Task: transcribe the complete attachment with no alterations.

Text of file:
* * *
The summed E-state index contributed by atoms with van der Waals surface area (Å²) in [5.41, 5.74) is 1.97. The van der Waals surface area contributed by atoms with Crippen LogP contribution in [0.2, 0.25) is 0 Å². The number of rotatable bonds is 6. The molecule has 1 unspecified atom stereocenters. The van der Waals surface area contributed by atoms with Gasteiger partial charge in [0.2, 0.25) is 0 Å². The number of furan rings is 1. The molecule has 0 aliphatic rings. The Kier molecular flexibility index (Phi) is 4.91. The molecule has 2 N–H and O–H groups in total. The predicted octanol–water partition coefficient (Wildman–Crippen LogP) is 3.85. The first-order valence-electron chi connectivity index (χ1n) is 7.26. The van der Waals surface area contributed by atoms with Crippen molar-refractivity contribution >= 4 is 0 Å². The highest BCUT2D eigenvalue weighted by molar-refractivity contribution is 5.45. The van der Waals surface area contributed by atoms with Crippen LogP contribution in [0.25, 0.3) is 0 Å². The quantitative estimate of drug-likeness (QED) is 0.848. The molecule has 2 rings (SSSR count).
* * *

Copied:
The summed E-state index contributed by atoms with van der Waals surface area (Å²) in [5.41, 5.74) is 1.97. The van der Waals surface area contributed by atoms with Crippen LogP contribution in [0.2, 0.25) is 0 Å². The number of rotatable bonds is 6. The molecule has 1 unspecified atom stereocenters. The van der Waals surface area contributed by atoms with Gasteiger partial charge in [0.2, 0.25) is 0 Å². The number of furan rings is 1. The molecule has 0 aliphatic rings. The Kier molecular flexibility index (Phi) is 4.91. The molecule has 2 N–H and O–H groups in total. The predicted octanol–water partition coefficient (Wildman–Crippen LogP) is 3.85. The first-order valence-electron chi connectivity index (χ1n) is 7.26. The van der Waals surface area contributed by atoms with Crippen molar-refractivity contribution >= 4 is 0 Å². The highest BCUT2D eigenvalue weighted by molar-refractivity contribution is 5.45. The van der Waals surface area contributed by atoms with Crippen LogP contribution in [0.25, 0.3) is 0 Å². The quantitative estimate of drug-likeness (QED) is 0.848. The molecule has 2 rings (SSSR count).